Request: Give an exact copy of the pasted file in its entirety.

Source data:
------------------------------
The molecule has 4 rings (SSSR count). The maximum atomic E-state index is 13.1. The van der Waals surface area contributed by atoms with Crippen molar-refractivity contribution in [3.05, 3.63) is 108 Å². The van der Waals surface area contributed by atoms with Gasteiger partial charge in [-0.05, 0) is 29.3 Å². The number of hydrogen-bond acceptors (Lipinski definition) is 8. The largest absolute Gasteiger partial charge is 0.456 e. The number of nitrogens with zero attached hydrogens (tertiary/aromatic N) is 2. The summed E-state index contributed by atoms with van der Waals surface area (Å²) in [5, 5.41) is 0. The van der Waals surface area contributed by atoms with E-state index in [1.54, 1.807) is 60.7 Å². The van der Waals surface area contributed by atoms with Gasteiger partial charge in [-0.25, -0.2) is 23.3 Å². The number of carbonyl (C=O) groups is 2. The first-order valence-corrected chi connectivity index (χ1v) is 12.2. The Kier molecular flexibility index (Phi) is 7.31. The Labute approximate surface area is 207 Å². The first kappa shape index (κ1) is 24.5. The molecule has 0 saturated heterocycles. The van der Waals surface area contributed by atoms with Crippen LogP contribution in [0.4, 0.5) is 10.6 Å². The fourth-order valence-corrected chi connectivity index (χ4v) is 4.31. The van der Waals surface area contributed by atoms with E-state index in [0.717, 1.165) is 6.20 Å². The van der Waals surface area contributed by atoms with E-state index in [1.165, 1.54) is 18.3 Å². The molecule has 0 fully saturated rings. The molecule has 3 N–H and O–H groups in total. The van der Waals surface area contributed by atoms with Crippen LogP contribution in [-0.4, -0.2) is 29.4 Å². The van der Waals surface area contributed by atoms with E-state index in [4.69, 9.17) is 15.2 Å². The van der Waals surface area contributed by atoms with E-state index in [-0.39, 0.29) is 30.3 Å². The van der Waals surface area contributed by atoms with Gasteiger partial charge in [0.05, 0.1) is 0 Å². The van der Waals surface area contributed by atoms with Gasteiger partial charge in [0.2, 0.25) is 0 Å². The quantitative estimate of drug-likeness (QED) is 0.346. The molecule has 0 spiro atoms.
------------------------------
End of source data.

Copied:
The molecule has 4 rings (SSSR count). The maximum atomic E-state index is 13.1. The van der Waals surface area contributed by atoms with Crippen molar-refractivity contribution in [3.05, 3.63) is 108 Å². The van der Waals surface area contributed by atoms with Gasteiger partial charge in [-0.05, 0) is 29.3 Å². The number of hydrogen-bond acceptors (Lipinski definition) is 8. The largest absolute Gasteiger partial charge is 0.456 e. The number of nitrogens with zero attached hydrogens (tertiary/aromatic N) is 2. The summed E-state index contributed by atoms with van der Waals surface area (Å²) in [5, 5.41) is 0. The van der Waals surface area contributed by atoms with E-state index in [1.54, 1.807) is 60.7 Å². The van der Waals surface area contributed by atoms with Gasteiger partial charge in [-0.25, -0.2) is 23.3 Å². The number of carbonyl (C=O) groups is 2. The first-order valence-corrected chi connectivity index (χ1v) is 12.2. The Kier molecular flexibility index (Phi) is 7.31. The Labute approximate surface area is 207 Å². The first kappa shape index (κ1) is 24.5. The molecule has 0 saturated heterocycles. The van der Waals surface area contributed by atoms with Crippen LogP contribution in [0.4, 0.5) is 10.6 Å². The fourth-order valence-corrected chi connectivity index (χ4v) is 4.31. The van der Waals surface area contributed by atoms with E-state index in [0.717, 1.165) is 6.20 Å². The van der Waals surface area contributed by atoms with E-state index in [1.165, 1.54) is 18.3 Å². The molecule has 0 fully saturated rings. The molecule has 3 N–H and O–H groups in total. The van der Waals surface area contributed by atoms with Crippen LogP contribution in [-0.4, -0.2) is 29.4 Å². The van der Waals surface area contributed by atoms with E-state index in [4.69, 9.17) is 15.2 Å². The van der Waals surface area contributed by atoms with E-state index in [-0.39, 0.29) is 30.3 Å². The van der Waals surface area contributed by atoms with Gasteiger partial charge in [0.05, 0.1) is 0 Å². The van der Waals surface area contributed by atoms with Gasteiger partial charge in [0.2, 0.25) is 0 Å². The quantitative estimate of drug-likeness (QED) is 0.346. The molecule has 0 spiro atoms.